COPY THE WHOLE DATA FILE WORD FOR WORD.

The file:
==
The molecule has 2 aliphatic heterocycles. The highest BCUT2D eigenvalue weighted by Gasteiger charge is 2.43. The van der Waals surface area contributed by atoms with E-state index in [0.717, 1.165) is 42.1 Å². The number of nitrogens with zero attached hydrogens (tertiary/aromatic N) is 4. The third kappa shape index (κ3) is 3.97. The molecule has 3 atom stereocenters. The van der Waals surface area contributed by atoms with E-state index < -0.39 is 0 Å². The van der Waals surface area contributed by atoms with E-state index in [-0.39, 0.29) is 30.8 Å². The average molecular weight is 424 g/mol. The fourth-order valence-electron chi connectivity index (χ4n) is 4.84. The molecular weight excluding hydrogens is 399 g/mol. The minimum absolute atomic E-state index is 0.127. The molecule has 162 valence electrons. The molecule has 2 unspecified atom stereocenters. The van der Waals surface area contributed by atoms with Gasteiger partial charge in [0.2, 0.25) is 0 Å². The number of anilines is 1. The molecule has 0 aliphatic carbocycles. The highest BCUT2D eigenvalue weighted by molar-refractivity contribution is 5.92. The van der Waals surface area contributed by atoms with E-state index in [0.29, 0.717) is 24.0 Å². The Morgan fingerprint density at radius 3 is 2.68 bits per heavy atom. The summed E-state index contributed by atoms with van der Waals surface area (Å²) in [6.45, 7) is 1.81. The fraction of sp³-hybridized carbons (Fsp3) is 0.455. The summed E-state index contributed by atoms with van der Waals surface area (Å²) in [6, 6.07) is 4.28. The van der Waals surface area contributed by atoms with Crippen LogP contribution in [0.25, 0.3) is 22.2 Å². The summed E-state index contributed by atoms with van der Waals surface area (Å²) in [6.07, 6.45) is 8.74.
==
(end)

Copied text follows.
The molecule has 2 aliphatic heterocycles. The highest BCUT2D eigenvalue weighted by Gasteiger charge is 2.43. The van der Waals surface area contributed by atoms with E-state index in [0.717, 1.165) is 42.1 Å². The number of nitrogens with zero attached hydrogens (tertiary/aromatic N) is 4. The third kappa shape index (κ3) is 3.97. The molecule has 3 atom stereocenters. The van der Waals surface area contributed by atoms with E-state index < -0.39 is 0 Å². The van der Waals surface area contributed by atoms with E-state index in [-0.39, 0.29) is 30.8 Å². The average molecular weight is 424 g/mol. The fourth-order valence-electron chi connectivity index (χ4n) is 4.84. The molecular weight excluding hydrogens is 399 g/mol. The minimum absolute atomic E-state index is 0.127. The molecule has 162 valence electrons. The molecule has 2 unspecified atom stereocenters. The van der Waals surface area contributed by atoms with Gasteiger partial charge in [0.2, 0.25) is 0 Å². The number of anilines is 1. The molecule has 0 aliphatic carbocycles. The highest BCUT2D eigenvalue weighted by molar-refractivity contribution is 5.92. The van der Waals surface area contributed by atoms with E-state index in [0.29, 0.717) is 24.0 Å². The Morgan fingerprint density at radius 3 is 2.68 bits per heavy atom. The summed E-state index contributed by atoms with van der Waals surface area (Å²) in [6.45, 7) is 1.81. The fraction of sp³-hybridized carbons (Fsp3) is 0.455. The summed E-state index contributed by atoms with van der Waals surface area (Å²) in [6, 6.07) is 4.28. The van der Waals surface area contributed by atoms with Crippen LogP contribution in [0.25, 0.3) is 22.2 Å². The summed E-state index contributed by atoms with van der Waals surface area (Å²) in [6.07, 6.45) is 8.74.